“Thanks, Pres,” Duke said. “This your first time down here? You getting any kicks?”

“I’m getting plenty,” I said. “I still don’t understand it all. I wish you’d explain some of it.”

“Well, you can’t do that in words,” Duke said. “You got to start to feel it, before you know strictly what’s going on. You got to be like a cat, and cats are all very sensitive guys. They all come on weird. It’s a drag to try to tell you about it in words.”

“You don’t use any music,” I said. “You don’t even have music racks.”

“No,” he said, “we’re starving for freedom. We want to be free cats. That’s the great thing in the world, freedom.”


He continued his explanation. It seems that almost every time a name band comes to town, and the concert or dance they’re playing gets over, some of the musicians light out instantly for Squeezer’s. They go down there, maybe after an all-day bus ride, and a three or four hour concert, just to play for free, “just for the kicks.” They get up on the stand, let their hair down and give as they please. “It’s cool, it’s relaxing for these guys to play loose, after playing all night with music in front of them,” Duke said. “They like to come down from here after work for a big fat ball and knock themselves out. It’s a great thing for a guy who’s been playing with a Micky band to come here and pick up a little trash.”

“A Micky band?” I asked perplexedly.

“Oh, a Micky band is a sweet band. Lombardo’s is a Micky. He makes the biggest money, he plays the corniest music, and he’s got the best cats in the country. We don’t like to talk bop, these days. Not too much. But Lombardo’s cats are really bop cats. They can’t play it on the stand for money, or only a little of it. So they come to places like this, after work, and play as I told you before, ‘for kicks’.”

A young man came to the table, not a musician, but an addict. “Boogie” Warner, they call him. “Hi, Tyrone,” he said to Duke.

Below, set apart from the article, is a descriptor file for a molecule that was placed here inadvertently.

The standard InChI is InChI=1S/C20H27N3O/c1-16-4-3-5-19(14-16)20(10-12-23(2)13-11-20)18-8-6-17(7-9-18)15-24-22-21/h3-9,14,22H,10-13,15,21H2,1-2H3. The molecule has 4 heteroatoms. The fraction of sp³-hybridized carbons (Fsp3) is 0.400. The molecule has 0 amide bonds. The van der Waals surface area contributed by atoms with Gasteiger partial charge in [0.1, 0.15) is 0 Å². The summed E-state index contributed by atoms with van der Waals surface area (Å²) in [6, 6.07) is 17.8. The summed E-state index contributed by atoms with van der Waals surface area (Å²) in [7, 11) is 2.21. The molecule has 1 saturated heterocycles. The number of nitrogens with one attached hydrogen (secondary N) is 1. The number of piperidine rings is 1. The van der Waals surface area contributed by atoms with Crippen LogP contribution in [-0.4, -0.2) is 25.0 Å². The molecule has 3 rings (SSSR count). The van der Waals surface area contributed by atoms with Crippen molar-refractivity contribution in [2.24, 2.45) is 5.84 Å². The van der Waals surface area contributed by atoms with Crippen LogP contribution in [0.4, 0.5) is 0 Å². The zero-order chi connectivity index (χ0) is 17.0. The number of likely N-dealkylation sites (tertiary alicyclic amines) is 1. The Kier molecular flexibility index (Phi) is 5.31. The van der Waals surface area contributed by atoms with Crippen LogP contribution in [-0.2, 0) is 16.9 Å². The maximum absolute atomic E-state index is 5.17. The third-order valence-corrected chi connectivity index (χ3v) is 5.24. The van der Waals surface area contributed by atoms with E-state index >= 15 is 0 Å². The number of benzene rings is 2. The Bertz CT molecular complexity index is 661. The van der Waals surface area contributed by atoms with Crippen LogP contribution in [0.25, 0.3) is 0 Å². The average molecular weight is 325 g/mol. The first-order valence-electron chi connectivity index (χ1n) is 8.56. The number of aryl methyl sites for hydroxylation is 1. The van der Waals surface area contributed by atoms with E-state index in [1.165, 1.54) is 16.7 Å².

“Hi, Dads.” Duke said.

“You’re creating quite a session, man,” “Boogie” said. “You’re going real cool tonight. You’re gone.”


There was an extremely pretty dark-haired girl with “Boogie.” She told me later she had studied psychology at the University of Chicago, but now lived in Cleveland. She had come to town to see “Boogie,” and she had been well initiated in bop. She said to Duke, “Play ‘The Sweetheart of Sigmund Freud.’ Be real crazy with it, Pops. That’s the greatest.”

“’The Sweetheart of Sigmund Freud?’” I asked puzzled, realizing that I was still remiss in my home work.

“That’s out way of doing ‘The Sweetheart of Sigma Chi,’” Duke informed me. “We blow it weird. It’s good to the last bop.”

The pretty girl and “Boogie” moved away. Duke nodded after her. “A great chick,” he said approvingly. “A good hen cat.” He tossed away his cigarette. “Well,” he said, “I gotta play a gig. I gotta make it. I’ll be seeing you, man.”

He went up on the stand and played the “great chick’s” number; then “Deep Purple,” very crazy, with very weird chord progressions; then “Tea for Two,” like no Micky band would ever do it. It was nearly midnight and the room was really jumping. New cats, addressed as “Gates,” or “Tyrone,” or “Pres,” or “Dads,” were coming into the place which was now crowded to over-flowing. I pushed with difficulty to the door. A young cat—they’re all under 30 at Squeezer’s—pushed past me, coming in.

“Going, man?” he asked, “You had your kicks?”

“I had ‘em,” I said, “I’m very weird (I meant weary). I’m dragging home to bed.”

Squeezer’s is certainly “different.”